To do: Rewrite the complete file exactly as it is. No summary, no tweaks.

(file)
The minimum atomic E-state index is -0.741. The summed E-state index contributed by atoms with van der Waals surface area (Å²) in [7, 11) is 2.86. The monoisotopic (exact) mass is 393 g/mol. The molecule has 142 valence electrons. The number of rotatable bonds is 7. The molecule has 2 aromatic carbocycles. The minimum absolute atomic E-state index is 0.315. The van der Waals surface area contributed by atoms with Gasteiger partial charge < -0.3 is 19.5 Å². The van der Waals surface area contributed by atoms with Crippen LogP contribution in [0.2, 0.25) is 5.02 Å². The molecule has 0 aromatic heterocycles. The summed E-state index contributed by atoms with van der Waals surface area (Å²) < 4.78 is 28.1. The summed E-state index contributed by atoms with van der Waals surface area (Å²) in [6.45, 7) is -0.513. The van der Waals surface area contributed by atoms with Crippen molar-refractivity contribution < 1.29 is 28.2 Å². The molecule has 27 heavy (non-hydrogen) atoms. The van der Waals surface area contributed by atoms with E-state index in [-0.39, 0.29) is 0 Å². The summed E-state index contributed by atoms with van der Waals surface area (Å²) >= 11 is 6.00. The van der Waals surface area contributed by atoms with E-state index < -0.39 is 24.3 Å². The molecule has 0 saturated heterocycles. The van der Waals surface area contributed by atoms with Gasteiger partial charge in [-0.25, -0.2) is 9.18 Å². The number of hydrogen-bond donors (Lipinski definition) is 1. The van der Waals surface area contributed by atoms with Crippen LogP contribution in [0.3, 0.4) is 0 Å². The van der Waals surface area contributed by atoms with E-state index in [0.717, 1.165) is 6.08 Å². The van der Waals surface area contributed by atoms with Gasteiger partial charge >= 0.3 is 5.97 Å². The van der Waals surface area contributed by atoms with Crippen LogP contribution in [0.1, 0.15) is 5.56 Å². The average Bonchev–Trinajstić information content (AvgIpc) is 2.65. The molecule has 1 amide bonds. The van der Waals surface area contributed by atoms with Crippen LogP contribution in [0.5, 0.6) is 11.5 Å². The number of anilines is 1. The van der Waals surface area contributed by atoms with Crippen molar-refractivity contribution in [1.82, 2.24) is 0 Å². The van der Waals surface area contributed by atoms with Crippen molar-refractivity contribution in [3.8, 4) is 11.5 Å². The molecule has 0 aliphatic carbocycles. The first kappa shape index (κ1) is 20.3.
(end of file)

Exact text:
The minimum atomic E-state index is -0.741. The summed E-state index contributed by atoms with van der Waals surface area (Å²) in [7, 11) is 2.86. The monoisotopic (exact) mass is 393 g/mol. The molecule has 142 valence electrons. The number of rotatable bonds is 7. The molecule has 2 aromatic carbocycles. The minimum absolute atomic E-state index is 0.315. The van der Waals surface area contributed by atoms with Gasteiger partial charge < -0.3 is 19.5 Å². The van der Waals surface area contributed by atoms with Crippen LogP contribution in [0.2, 0.25) is 5.02 Å². The molecule has 0 aromatic heterocycles. The summed E-state index contributed by atoms with van der Waals surface area (Å²) < 4.78 is 28.1. The summed E-state index contributed by atoms with van der Waals surface area (Å²) in [6.45, 7) is -0.513. The van der Waals surface area contributed by atoms with Crippen molar-refractivity contribution < 1.29 is 28.2 Å². The molecule has 27 heavy (non-hydrogen) atoms. The van der Waals surface area contributed by atoms with E-state index in [-0.39, 0.29) is 0 Å². The summed E-state index contributed by atoms with van der Waals surface area (Å²) >= 11 is 6.00. The van der Waals surface area contributed by atoms with E-state index < -0.39 is 24.3 Å². The molecule has 0 saturated heterocycles. The van der Waals surface area contributed by atoms with Gasteiger partial charge in [-0.25, -0.2) is 9.18 Å². The number of hydrogen-bond donors (Lipinski definition) is 1. The van der Waals surface area contributed by atoms with Crippen LogP contribution in [0.3, 0.4) is 0 Å². The van der Waals surface area contributed by atoms with E-state index in [0.717, 1.165) is 6.08 Å². The van der Waals surface area contributed by atoms with Gasteiger partial charge >= 0.3 is 5.97 Å². The van der Waals surface area contributed by atoms with Crippen LogP contribution in [0.1, 0.15) is 5.56 Å². The average Bonchev–Trinajstić information content (AvgIpc) is 2.65. The molecule has 1 amide bonds. The van der Waals surface area contributed by atoms with Crippen LogP contribution in [0.5, 0.6) is 11.5 Å². The number of anilines is 1. The van der Waals surface area contributed by atoms with Crippen molar-refractivity contribution in [1.82, 2.24) is 0 Å². The van der Waals surface area contributed by atoms with Crippen molar-refractivity contribution in [3.8, 4) is 11.5 Å². The molecule has 0 aliphatic carbocycles. The first kappa shape index (κ1) is 20.3.